Solving big problems with small solutions
When it comes to career choices, student Jonathan Spencer Martinez is thinking small – as in nanotechnology.
By Dan Vaccaro
Jonathan Spencer Martinez wants to make a big difference by working on a very small scale.
The third-year student at Metropolitan State University of Denver has his eyes on a career in nanotechnology. In other words, he spends a lot of time looking into microscopes.
Nanotechnology is the study and application of extremely small things, often accomplished through the manipulation of atoms and molecules. The science is relatively young but already making an impact in many fields. In health, for example, nanoparticles have been used to find tumors and carry drugs for treatment.
“The potential of nanotechnology to change lives is extraordinary,” Martinez says. “The future looks very promising.”
Until recently, Martinez’s own future wasn’t exactly clear.
He’d excelled at math throughout his schooling. And he knew he wanted to help people. But he wasn’t sure how he could combine those twin passions into a single career. On top of that, he had made two forays into higher education with limited success.
Then he discovered nanotechnology.
With a clear goal in sight, he took on a double major in chemistry and mechanical engineering technology, and a minor in engineering mathematics. He also works full-time as a machinist to pay his way through school.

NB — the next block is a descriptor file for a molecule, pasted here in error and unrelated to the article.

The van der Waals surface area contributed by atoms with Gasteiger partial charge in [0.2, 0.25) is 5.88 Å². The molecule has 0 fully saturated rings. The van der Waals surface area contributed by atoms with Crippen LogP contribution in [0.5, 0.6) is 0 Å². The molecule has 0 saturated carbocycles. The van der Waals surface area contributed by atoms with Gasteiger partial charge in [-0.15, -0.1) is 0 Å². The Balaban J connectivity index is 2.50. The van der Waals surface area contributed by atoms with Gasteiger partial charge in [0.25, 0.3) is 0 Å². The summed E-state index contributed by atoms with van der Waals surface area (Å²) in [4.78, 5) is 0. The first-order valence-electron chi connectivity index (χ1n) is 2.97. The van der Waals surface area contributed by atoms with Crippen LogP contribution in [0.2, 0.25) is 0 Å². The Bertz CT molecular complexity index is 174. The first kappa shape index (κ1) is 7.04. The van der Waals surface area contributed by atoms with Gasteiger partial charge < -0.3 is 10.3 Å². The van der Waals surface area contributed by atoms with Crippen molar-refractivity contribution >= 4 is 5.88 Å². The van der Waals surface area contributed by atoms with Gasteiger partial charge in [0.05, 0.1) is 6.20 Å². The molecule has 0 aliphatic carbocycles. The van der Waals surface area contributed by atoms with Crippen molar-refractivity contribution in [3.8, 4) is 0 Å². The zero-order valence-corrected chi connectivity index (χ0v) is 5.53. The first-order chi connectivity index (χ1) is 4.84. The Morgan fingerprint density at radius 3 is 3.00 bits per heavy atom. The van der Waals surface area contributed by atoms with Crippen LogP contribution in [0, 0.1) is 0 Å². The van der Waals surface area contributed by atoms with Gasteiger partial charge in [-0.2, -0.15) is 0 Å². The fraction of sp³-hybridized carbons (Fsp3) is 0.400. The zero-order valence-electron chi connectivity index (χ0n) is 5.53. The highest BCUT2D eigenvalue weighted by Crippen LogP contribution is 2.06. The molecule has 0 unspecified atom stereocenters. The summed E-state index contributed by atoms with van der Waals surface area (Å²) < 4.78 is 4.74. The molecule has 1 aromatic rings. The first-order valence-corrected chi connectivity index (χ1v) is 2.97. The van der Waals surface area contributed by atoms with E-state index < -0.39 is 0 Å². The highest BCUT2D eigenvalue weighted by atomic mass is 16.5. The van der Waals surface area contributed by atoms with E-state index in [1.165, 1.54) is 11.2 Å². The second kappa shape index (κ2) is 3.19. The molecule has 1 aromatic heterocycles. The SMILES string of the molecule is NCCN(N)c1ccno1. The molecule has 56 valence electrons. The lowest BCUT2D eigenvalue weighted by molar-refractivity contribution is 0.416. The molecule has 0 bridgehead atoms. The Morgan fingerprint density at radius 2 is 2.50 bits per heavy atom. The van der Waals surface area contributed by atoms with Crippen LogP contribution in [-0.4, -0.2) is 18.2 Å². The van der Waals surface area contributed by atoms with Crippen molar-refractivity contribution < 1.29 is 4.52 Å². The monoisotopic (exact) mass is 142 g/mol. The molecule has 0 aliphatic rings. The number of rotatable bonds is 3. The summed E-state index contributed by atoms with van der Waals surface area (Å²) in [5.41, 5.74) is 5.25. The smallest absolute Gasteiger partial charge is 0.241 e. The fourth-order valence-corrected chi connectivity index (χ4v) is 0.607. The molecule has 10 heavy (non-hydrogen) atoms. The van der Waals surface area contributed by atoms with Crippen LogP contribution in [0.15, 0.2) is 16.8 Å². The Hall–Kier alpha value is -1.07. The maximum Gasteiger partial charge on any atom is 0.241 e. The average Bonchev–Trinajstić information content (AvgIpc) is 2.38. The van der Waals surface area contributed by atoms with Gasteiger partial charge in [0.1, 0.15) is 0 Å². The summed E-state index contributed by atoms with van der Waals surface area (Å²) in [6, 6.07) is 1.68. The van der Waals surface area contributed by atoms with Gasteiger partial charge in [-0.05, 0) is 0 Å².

Martinez is vice president of MSU Denver’s Humanitarian Engineering Club, a group that aims to use engineering to benefit disadvantaged communities. He was one of 10 students who traveled to Guadalajara, Mexico, last summer to put humanitarian engineering into practice.
At an elementary school in the mountain village of Atemajac de Brizuela, the team designed a rain-catching system and storage container to help with water conservation. They also built raised-bed gardens using 1-liter soda bottles collected in the village. The gardens are used to teach children to grow produce, which can be a potential source of income for families.
Martinez was so inspired by the experience, he and three classmates went back during spring break. This time, they built and installed a space heater made from aluminum cans. The cans are spray-painted black to absorb sunlight, and a small fan spreads the collected hot air into a home for an entire night.
“Only 10 percent of people in the world benefit from all of the incredible advances we’ve made in engineering,” he says. “We need to figure out how to change that.”
It’s that spirit of service that animates Martinez’s work in the sciences. His immediate goal is to gain the skills he needs to excel in his career. After graduation in 2020, he hopes to become a nanotechnology engineer and score his dream job at the National Institute of Science and Technology. NIST is one of the pioneering organizations in the field. Ultimately, Martinez would like to own a company.
“We can fix big problems if we take our ideas and scale them down so they are usable for real people,” he says. “I’d like my work to help people have better lives.”
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